Leaders inspire others through praise and recognition for the work they do. When people feel their work matters, they have a purpose. People are motivated by the heart, not the wallet. That’s not to say earning a decent wage isn’t important. But a focus on money alone is not a strategy for success. Focus on people first and profit will follow.  
      Spend time with your employees. Get to know them as people, not just the role they have in your company.  Find out what their dreams and goals are. And then find a way for others to achieve what they want out of life.  People cannot be motivated until they realize that what they do every day helps them to achieve what they want in their personal life.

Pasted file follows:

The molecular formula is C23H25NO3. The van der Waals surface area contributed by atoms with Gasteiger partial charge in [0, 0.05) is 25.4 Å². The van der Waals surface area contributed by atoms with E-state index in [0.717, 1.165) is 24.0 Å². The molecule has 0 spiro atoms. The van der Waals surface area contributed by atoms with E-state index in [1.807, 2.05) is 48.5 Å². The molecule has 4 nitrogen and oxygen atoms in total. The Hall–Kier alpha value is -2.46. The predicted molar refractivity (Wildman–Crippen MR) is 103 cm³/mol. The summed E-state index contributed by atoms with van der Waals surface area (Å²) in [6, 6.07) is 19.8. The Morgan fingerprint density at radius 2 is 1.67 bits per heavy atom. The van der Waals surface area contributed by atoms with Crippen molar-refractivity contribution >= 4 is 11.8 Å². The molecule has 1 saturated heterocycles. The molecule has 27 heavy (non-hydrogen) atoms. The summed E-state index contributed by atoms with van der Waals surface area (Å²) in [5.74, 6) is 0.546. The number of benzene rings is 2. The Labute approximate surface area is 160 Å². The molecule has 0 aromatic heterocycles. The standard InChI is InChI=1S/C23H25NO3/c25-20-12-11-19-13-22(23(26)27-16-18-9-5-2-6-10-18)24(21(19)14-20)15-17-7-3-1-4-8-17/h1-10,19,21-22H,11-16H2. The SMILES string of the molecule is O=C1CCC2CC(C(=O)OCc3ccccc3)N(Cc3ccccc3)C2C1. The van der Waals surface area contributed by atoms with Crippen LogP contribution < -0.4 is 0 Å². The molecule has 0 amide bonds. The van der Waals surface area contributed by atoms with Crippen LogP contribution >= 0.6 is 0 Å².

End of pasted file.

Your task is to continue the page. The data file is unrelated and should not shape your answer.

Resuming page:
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      One last bit of advice I can give you is to focus on your success, no one else’s.  Be very clear about the pathways you take and never forget about the obligation you have to others. Build a company culture of teamwork, quality and integrity.  Focus on what’s in the best interest of the customer and the people around you. Put people first, and everything else will fall into place.  
       
      This story was originally published by Joe Marconi in Ratchet+Wrench on February 4th, 2020

       

      View full article
    • By Joe Marconi
      We allow visitors to read the first post of each topic. To read this post, please login or register for a membership. 
    • By Joe Marconi
      We allow visitors to read the first post of each topic. To read this post, please login or register for a membership.